- They keep you logged in on websites by saving your ID and preferences,
- Collect information about your online activities and the pages you visit,
- Customize your browsing experience and deliver targeted advertisements.
In other words, these programs collect and analyze your browsing history to display customized ads on your screen based on your preferences.
How Anonymous Is Incognito Mode?
Incognito mode, or private browsing, provides better privacy protection. When you surf the web using this feature, you don’t leave as many tracks as with regular sessions. That’s because incognito deletes the temporary data that your device collects.
For example, most private modes won’t save your browsing history, passwords, search records, online activities, cookies, or personally identifiable information (PII). But they only erase such information from the device you’re using, not the web.
And while other users who might have access to your computer, phone, or tablet, won’t be able to see your online activities, other parties can. Government agencies, your ISP, network administrators, and the websites you visit can track what you did in incognito mode.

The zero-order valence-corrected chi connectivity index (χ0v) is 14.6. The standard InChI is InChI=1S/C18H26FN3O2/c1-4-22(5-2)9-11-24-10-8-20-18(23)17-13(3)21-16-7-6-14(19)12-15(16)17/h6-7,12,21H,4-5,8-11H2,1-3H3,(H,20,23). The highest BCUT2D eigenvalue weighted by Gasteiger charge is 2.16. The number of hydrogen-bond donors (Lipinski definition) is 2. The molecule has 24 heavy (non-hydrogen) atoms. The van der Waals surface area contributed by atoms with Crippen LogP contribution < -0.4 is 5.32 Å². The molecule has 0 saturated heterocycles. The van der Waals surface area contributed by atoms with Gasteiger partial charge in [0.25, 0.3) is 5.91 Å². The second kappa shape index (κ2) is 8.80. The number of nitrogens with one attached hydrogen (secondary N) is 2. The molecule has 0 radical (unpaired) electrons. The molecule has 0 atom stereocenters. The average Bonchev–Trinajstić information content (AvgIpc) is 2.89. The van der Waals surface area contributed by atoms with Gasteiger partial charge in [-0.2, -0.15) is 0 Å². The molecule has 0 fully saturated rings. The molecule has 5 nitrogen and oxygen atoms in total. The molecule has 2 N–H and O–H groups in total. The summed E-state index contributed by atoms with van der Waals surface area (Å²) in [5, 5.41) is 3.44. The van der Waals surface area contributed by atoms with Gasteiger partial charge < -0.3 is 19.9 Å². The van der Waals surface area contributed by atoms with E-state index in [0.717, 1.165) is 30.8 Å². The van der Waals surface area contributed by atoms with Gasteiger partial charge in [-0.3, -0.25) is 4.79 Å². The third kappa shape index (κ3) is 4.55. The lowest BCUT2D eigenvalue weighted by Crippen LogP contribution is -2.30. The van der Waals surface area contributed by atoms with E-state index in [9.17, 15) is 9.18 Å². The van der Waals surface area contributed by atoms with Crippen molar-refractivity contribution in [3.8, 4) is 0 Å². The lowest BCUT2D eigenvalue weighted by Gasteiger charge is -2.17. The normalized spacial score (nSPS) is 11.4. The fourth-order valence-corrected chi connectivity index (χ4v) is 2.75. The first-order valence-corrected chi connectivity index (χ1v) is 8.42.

And that’s not even a secret. Google Chrome’s incognito mode, for example, clearly states that your activities will still be visible to certain sides. The private browser displays the information as soon as you go incognito.
“Your activity might still be visible to the websites you visit, your employer or school, and your Internet service provider.”Google Chrome’s Incongnito Mode
So private browsers can improve your privacy, but they don’t offer total protection. Still, you can gain many advantages when you use them, especially if you share your computer with someone else. That makes it an excellent option when you’re at work, school, library, or university.
Students, co-workers, and other people won’t be able to monitor your traffic. However, administrators can, which means your boss or principal can trace everything back to you.
How Many People Use Privacy Browsing?